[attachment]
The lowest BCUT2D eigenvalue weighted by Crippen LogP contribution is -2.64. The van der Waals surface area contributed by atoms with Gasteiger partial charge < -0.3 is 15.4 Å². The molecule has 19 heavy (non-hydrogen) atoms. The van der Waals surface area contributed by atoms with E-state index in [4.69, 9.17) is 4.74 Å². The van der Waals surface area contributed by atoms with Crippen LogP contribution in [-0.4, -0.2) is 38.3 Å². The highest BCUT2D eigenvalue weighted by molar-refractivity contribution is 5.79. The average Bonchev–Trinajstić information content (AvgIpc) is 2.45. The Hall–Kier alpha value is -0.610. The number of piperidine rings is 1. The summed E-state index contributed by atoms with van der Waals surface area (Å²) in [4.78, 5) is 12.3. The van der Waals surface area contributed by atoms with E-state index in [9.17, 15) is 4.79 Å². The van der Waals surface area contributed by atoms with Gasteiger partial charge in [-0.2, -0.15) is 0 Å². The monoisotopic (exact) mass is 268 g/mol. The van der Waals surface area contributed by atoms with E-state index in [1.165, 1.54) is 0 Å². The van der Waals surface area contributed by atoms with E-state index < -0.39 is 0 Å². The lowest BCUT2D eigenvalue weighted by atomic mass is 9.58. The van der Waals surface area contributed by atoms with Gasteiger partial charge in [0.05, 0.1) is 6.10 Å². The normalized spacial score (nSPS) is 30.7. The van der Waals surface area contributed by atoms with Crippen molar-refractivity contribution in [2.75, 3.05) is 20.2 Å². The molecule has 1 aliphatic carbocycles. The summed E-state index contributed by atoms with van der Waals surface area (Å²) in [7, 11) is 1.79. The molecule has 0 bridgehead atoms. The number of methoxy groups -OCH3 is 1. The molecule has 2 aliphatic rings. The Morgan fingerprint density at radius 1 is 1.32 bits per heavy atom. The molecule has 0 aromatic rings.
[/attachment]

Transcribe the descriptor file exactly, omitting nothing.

The lowest BCUT2D eigenvalue weighted by Crippen LogP contribution is -2.64. The van der Waals surface area contributed by atoms with Gasteiger partial charge < -0.3 is 15.4 Å². The molecule has 19 heavy (non-hydrogen) atoms. The van der Waals surface area contributed by atoms with E-state index in [4.69, 9.17) is 4.74 Å². The van der Waals surface area contributed by atoms with Crippen LogP contribution in [-0.4, -0.2) is 38.3 Å². The highest BCUT2D eigenvalue weighted by molar-refractivity contribution is 5.79. The average Bonchev–Trinajstić information content (AvgIpc) is 2.45. The Hall–Kier alpha value is -0.610. The number of piperidine rings is 1. The summed E-state index contributed by atoms with van der Waals surface area (Å²) in [4.78, 5) is 12.3. The van der Waals surface area contributed by atoms with E-state index in [9.17, 15) is 4.79 Å². The van der Waals surface area contributed by atoms with Gasteiger partial charge in [-0.2, -0.15) is 0 Å². The monoisotopic (exact) mass is 268 g/mol. The van der Waals surface area contributed by atoms with E-state index in [1.165, 1.54) is 0 Å². The van der Waals surface area contributed by atoms with E-state index < -0.39 is 0 Å². The lowest BCUT2D eigenvalue weighted by atomic mass is 9.58. The van der Waals surface area contributed by atoms with Gasteiger partial charge in [0.05, 0.1) is 6.10 Å². The normalized spacial score (nSPS) is 30.7. The van der Waals surface area contributed by atoms with Crippen molar-refractivity contribution in [2.75, 3.05) is 20.2 Å². The molecule has 1 aliphatic carbocycles. The summed E-state index contributed by atoms with van der Waals surface area (Å²) in [7, 11) is 1.79. The molecule has 0 bridgehead atoms. The number of methoxy groups -OCH3 is 1. The molecule has 2 aliphatic rings. The Morgan fingerprint density at radius 1 is 1.32 bits per heavy atom. The molecule has 0 aromatic rings.